Railcar Blues


There was the first of a terrific two-parter, on BBCTV4 yesterday evening, about the story of American Blues music.

You can watch it, here, on iplayer…


Or, on Box of Broadcasts.

There were lots of good things here…Bessie Smith, Leadbelly, Muddy Waters and John Lee Hooker for starters. Then, there were some pale kids who came later: Mick and Keith, the Kinks, and Eric Clapton.

The film began with a few shots of old American trains – this was brilliant for me. The trains made the point that Blues music is always connected to a kind of movement or diaspora…as the slaves of the Confederate states tried to find new work, and establish new communities. Because of white American anxieties, the black Americans were always moved on…It’s Biblical really.

The two main ports-of-call were Chicago in the north, and the Delta to the south. Both these places offered jobs…and, they were connected by the Chicago to New Orleans railway. One of the most important lines in the USA. The place names along the line, including Memphis and Jackson, amongst others, frequently turn up in songs…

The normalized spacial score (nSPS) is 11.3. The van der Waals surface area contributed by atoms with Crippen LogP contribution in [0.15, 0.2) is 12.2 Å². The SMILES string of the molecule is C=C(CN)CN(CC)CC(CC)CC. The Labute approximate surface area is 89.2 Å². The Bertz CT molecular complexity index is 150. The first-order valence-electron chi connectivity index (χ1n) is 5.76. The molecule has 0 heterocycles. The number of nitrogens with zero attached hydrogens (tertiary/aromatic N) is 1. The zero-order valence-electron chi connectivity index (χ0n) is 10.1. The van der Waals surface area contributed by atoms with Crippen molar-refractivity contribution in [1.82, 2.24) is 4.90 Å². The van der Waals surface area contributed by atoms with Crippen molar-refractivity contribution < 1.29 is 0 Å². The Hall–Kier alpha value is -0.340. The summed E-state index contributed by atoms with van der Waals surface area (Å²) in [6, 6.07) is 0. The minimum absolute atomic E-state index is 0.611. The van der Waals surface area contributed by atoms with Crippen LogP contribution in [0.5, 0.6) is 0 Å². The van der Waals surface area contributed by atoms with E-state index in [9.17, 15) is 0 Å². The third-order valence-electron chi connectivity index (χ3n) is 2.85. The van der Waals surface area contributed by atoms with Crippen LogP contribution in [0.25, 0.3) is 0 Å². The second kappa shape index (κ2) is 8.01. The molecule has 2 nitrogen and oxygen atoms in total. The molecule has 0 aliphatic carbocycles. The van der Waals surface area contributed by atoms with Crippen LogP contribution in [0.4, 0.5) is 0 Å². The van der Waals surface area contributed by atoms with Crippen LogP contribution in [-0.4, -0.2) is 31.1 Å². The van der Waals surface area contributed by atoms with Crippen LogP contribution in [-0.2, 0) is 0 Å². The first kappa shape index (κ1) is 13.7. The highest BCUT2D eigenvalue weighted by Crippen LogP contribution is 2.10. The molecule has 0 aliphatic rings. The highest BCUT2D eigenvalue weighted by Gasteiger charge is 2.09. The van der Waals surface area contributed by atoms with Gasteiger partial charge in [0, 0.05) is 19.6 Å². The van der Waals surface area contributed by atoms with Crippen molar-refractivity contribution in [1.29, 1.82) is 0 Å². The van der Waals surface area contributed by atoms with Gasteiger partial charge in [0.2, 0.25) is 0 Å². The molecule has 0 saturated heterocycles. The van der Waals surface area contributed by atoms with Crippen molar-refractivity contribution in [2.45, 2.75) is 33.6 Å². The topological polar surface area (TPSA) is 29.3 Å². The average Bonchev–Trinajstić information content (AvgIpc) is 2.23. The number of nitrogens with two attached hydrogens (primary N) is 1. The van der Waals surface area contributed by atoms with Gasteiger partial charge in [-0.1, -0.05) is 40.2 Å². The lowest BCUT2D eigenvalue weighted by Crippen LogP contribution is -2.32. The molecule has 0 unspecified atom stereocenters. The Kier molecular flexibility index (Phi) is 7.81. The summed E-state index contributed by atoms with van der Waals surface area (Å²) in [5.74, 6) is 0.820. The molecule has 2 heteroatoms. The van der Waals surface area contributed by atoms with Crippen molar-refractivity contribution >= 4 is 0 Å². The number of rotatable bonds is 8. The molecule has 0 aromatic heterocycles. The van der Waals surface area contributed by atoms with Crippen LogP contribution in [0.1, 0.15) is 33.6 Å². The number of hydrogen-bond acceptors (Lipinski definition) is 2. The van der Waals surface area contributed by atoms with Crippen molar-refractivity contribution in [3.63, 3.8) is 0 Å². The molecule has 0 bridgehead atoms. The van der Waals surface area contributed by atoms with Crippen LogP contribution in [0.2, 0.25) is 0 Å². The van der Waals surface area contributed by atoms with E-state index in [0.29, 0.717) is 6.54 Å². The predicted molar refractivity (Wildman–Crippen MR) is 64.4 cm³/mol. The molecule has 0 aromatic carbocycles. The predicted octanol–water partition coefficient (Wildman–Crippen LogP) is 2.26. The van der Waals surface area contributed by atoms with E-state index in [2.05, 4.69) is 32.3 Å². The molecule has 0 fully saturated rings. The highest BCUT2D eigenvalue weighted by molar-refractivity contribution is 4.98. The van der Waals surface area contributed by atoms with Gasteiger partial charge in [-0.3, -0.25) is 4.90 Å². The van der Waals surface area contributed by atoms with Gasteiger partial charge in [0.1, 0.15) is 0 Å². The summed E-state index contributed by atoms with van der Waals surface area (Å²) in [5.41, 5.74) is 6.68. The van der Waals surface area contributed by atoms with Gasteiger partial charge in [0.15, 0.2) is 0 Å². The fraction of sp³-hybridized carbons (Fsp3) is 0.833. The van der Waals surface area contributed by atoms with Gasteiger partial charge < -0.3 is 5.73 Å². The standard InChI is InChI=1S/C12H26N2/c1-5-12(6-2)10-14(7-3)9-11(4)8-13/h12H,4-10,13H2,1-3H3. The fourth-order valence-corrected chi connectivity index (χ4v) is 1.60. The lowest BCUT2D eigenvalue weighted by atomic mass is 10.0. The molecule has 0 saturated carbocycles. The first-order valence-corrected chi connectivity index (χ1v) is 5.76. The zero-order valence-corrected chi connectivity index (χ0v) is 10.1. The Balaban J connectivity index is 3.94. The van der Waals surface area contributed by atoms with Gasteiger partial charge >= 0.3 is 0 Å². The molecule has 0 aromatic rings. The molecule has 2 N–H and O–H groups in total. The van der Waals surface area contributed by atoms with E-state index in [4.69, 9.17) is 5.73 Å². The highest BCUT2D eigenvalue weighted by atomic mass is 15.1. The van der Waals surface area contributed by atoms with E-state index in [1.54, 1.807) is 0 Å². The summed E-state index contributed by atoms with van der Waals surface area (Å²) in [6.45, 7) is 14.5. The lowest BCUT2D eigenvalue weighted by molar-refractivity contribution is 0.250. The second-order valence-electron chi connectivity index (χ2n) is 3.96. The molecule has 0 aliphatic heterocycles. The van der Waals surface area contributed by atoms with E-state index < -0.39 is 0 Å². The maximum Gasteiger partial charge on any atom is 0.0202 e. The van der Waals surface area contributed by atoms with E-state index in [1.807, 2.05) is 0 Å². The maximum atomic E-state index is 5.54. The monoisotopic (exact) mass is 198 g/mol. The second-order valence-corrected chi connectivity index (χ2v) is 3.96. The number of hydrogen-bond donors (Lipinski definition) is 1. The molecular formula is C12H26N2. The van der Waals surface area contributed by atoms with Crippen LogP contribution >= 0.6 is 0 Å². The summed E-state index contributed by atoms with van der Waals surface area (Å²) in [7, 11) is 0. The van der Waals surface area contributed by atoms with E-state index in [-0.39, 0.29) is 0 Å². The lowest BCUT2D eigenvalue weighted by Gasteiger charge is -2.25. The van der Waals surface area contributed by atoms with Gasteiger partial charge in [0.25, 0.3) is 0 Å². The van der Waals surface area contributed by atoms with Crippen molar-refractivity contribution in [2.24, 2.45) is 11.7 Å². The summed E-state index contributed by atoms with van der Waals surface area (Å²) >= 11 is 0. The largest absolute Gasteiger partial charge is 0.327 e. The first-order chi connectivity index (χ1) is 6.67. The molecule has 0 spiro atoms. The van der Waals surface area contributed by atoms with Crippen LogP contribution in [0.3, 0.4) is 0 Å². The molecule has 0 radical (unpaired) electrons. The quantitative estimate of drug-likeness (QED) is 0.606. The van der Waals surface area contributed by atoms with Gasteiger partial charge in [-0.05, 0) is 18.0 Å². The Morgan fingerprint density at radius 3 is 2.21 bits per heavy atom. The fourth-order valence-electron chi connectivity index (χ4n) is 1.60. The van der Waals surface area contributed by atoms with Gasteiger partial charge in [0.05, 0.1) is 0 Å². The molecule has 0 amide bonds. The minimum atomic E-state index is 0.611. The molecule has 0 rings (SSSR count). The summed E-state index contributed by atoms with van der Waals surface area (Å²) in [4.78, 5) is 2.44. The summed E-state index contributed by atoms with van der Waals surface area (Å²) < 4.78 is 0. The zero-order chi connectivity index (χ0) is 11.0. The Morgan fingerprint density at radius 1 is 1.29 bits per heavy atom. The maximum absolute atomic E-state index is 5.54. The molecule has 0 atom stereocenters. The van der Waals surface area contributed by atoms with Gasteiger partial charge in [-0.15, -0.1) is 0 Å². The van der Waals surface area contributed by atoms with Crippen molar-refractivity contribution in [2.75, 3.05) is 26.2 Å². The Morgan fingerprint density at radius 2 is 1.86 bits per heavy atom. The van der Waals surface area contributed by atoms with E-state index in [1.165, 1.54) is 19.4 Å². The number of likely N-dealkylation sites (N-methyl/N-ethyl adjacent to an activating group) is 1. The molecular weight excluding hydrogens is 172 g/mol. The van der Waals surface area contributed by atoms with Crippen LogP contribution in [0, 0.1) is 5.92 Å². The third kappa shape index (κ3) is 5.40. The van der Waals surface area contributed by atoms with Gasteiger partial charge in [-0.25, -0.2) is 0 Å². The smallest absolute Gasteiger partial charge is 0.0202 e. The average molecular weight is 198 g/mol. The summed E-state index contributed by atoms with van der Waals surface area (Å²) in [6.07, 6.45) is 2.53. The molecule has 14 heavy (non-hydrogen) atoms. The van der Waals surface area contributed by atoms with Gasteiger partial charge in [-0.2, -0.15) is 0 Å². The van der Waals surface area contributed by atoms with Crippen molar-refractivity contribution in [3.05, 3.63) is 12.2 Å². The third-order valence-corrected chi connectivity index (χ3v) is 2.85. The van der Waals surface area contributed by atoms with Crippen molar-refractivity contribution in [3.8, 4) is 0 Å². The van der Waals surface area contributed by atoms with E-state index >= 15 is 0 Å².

The first film was about the Delta, so I’m guessing the second part will be about the city…

The agricultural development of the Delta provided work for many unskilled labourers – building the levees, clearing the ground, felling trees, and so on. The concentration of people, attracted by the work, also allowed a specific musical tradition to build up – based on field calls, chants, and simple musical instruments. The absence of electrification and amplification also meant that a booming voice was always part of the early Blues.

I was interested in the people who explored the Delta looking for songs and singers…chiefly W C Handy. This was a name I recognised from a Joni Mitchell lyric…but, I had no idea who he was. It turns out he was the first person to document the Blues and to make a fortune from it.

This was easier said than done. Because the spirit of the Blues is indigent and because people are always moving, looking for work and so on; they were hard to track down. It would sometimes take months to catch-up with singers as they moved around the Delta. It’s amazing how we take a fixed address, and a mobile phone, for granted.

The BBC will be scheduling more Blues music around these films later in the week.

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